Fundamentals of Fluid Mechanics B Assignment 6 — Stokes and Oseen Flow  
Write your solutions in single column format, with one statement following another vertically. Write your solutions neatly so that they are easy to read and verify. Don't write one line with two equal signs. Highlight your answers using a box. Failure to do this will result in a lower score and fewer comments on my part.
Problem #1
(a)  For a constant density flow in spherical coordinates, show that a streamfunction $\psi$ exist and that the velocity components become: $$ v_r = \frac{1}{r^2\sin \theta} \frac{\partial \psi}{\partial \theta} $$ $$ v_\theta = -\frac{1}{r \sin \theta} \frac{\partial \psi}{\partial r} $$ List all assumptions.
(b)  Assuming Stokes flow, the streamfunction for flow over a sphere can be shown to be equal to: $$ \psi=\sin^2\theta \left(\frac{A}{r} + B r + C r^2 + D r^4 \right) $$ Impose proper boundary conditions for flow over a sphere and find $A$, $B$, $C$, and $D$.
(c)  Starting from the $\psi$ function determined in (b) and the velocity components determined in (a), derive an expression for the drag force that the sphere experiences due to viscous effects.
Problem #2
Consider flow past a sphere:
(a)  Using order of magnitude analysis, determine the conditions for which the convection terms can be assumed negligible compared to the other terms in the vicinity of the sphere surface.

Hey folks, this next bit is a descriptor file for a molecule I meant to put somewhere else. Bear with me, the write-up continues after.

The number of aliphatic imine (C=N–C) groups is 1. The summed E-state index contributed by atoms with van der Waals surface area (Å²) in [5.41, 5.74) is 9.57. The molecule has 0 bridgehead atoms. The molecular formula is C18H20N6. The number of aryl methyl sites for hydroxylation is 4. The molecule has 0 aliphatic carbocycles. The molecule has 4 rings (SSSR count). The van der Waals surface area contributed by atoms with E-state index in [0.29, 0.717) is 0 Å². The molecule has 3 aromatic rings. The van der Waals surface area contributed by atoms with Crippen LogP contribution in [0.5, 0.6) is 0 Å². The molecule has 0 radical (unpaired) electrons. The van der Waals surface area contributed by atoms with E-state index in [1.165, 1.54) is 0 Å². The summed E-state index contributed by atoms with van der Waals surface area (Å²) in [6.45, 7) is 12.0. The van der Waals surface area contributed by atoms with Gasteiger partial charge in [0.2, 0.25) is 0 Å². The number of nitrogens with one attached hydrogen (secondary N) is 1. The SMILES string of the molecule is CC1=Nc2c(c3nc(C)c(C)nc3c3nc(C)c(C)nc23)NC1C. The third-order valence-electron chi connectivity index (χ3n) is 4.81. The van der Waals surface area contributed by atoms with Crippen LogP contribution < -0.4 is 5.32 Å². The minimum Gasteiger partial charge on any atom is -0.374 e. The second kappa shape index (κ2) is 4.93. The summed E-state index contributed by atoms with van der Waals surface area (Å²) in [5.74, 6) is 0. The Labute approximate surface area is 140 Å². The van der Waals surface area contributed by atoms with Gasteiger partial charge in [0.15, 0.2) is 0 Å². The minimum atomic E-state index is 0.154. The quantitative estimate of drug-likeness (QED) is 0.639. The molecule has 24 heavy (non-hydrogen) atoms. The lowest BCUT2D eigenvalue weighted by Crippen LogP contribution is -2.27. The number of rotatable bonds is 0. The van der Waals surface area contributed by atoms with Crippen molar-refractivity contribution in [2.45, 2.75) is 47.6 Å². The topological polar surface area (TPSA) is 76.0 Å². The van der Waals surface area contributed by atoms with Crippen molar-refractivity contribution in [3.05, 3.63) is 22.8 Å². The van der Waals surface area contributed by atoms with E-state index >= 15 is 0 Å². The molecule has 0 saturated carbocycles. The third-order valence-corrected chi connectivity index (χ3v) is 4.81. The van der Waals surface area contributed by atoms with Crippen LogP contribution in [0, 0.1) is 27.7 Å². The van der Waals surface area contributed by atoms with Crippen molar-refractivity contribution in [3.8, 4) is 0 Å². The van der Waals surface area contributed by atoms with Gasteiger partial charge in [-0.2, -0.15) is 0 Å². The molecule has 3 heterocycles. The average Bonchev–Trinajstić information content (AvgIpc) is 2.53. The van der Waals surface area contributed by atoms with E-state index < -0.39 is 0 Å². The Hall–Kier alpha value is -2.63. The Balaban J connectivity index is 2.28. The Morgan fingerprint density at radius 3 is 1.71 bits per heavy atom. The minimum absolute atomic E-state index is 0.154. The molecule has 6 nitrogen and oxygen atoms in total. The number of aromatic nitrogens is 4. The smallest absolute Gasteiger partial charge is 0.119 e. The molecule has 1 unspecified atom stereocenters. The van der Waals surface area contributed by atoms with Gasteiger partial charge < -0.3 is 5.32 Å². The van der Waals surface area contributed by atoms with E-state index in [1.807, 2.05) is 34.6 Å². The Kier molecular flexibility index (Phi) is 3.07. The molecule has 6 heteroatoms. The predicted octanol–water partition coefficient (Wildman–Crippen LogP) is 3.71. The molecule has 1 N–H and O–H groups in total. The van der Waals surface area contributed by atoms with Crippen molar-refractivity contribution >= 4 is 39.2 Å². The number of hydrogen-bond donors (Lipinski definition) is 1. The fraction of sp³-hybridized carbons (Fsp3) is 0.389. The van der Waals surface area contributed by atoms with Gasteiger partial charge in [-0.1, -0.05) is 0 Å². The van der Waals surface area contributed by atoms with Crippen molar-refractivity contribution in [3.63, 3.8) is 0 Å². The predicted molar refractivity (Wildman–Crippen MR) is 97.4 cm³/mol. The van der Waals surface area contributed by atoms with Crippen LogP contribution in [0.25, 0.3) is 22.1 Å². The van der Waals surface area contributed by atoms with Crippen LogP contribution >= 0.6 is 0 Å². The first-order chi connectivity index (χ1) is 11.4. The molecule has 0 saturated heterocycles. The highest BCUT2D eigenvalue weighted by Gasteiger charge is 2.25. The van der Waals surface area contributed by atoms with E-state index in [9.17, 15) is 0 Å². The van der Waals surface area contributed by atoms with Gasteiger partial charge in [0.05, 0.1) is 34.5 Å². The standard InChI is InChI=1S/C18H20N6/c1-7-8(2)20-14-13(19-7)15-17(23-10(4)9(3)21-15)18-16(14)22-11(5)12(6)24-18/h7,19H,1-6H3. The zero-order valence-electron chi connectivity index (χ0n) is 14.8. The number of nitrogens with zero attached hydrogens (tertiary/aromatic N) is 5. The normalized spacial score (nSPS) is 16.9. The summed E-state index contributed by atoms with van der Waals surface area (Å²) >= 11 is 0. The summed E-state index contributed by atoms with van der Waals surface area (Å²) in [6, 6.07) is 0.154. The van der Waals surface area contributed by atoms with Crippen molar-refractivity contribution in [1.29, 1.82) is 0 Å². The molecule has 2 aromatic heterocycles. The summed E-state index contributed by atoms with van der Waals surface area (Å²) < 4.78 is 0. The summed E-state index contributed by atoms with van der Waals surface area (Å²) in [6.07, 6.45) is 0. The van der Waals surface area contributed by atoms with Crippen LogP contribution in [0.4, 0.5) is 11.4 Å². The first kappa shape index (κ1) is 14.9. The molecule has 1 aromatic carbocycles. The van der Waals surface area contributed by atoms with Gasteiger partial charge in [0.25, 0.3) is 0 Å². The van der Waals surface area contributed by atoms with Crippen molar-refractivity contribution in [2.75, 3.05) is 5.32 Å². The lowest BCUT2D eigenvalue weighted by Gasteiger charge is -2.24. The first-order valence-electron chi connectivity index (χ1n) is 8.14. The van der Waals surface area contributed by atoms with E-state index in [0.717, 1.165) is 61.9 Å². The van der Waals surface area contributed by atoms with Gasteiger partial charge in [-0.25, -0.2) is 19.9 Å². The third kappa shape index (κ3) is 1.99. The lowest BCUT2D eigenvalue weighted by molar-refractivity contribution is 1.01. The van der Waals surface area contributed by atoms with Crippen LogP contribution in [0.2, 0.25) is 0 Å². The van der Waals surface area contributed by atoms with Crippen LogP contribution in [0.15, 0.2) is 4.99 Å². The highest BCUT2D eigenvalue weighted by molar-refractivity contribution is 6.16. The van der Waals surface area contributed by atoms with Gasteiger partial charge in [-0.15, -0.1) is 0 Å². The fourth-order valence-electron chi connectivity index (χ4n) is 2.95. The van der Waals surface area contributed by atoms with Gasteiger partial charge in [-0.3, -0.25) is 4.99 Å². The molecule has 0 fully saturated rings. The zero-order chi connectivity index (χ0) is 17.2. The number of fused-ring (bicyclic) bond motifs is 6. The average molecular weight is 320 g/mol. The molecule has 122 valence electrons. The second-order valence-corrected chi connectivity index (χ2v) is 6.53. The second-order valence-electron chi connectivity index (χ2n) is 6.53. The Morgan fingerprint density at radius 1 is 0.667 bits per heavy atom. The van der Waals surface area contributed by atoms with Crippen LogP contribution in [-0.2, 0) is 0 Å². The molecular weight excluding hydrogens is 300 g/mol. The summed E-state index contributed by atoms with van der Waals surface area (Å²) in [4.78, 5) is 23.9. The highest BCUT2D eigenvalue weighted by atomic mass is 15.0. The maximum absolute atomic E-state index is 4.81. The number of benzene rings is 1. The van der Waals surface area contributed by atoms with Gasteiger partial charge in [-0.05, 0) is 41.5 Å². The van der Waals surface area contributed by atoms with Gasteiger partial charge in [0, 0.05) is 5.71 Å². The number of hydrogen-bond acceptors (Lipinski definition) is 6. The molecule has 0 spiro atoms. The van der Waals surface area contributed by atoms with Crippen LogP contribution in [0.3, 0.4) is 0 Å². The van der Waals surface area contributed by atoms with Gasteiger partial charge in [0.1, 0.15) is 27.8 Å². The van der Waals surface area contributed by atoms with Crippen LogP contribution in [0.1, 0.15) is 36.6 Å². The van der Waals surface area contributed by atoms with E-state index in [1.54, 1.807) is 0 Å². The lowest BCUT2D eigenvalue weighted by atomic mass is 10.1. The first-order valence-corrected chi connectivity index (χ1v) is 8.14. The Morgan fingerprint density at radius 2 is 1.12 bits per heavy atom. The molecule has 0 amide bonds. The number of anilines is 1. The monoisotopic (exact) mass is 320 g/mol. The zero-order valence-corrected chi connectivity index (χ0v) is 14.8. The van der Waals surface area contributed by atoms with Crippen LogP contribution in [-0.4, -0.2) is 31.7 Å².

(b)  Using order of magnitude analysis, explain why under the conditions found in (a) the convection terms can not be assumed negligible compared to the diffusion terms far away from the sphere surface.
Problem #3
The average diameter of droplets originating from expiratory activities (breathing, talking, coughing) can be taken to be 75 micrometers but with a substantial fraction having a diameter as small as 5 micrometers:
Let's determine how long such droplets remain in the air after being exhaled. Specifically, do the following:
(a)  First determine analytically an expression for the velocity of the droplets assuming that the inertia terms (within Newton's law) are negligible. Do this using Stokes solution and Oseen's solution.
(b)  Starting from Newton's law and neglecting aerodynamic drag (due to pressure or shear stresses), determine the time needed for the droplet to hit the ground.
(c)  Determine as accurately as possible (including inertia effects and aerodynamic drag) the time needed for such droplets (both 75 and 5 micrometer diameter) to reach the ground when exhaled from an individual mouth located 1.6 m above the ground. Do this for Stokes and Oseen's solutions. If an exact solution can not be found, write a C code that integrates the equations numerically. The code must be submitted in C but can be originally written in another language and translated with an automatic translater.
(d)  Validate your code or analytical expression found in (c) using what was found in (a) and (b). Explain your logic.
(e)  Verify that the low Reynolds number assumption made in (c) is valid for this problem.
You can assume that the droplet properties are similar to the ones of water. You can take the water and air properties at ambient conditions (1 atm and 300 K) from the tables.
Due on Thursday April 9th at 11:00. Do all problems.
I'm not happy with your solutions for problems #2 and #3. Redo them fully. For problem #3, if you can not succeed in solving the problem analytically, then you have to write a C code and integrate the equations numerically. Only codes written in C will be accepted.
Due on Thursday April 16th at 11:00.
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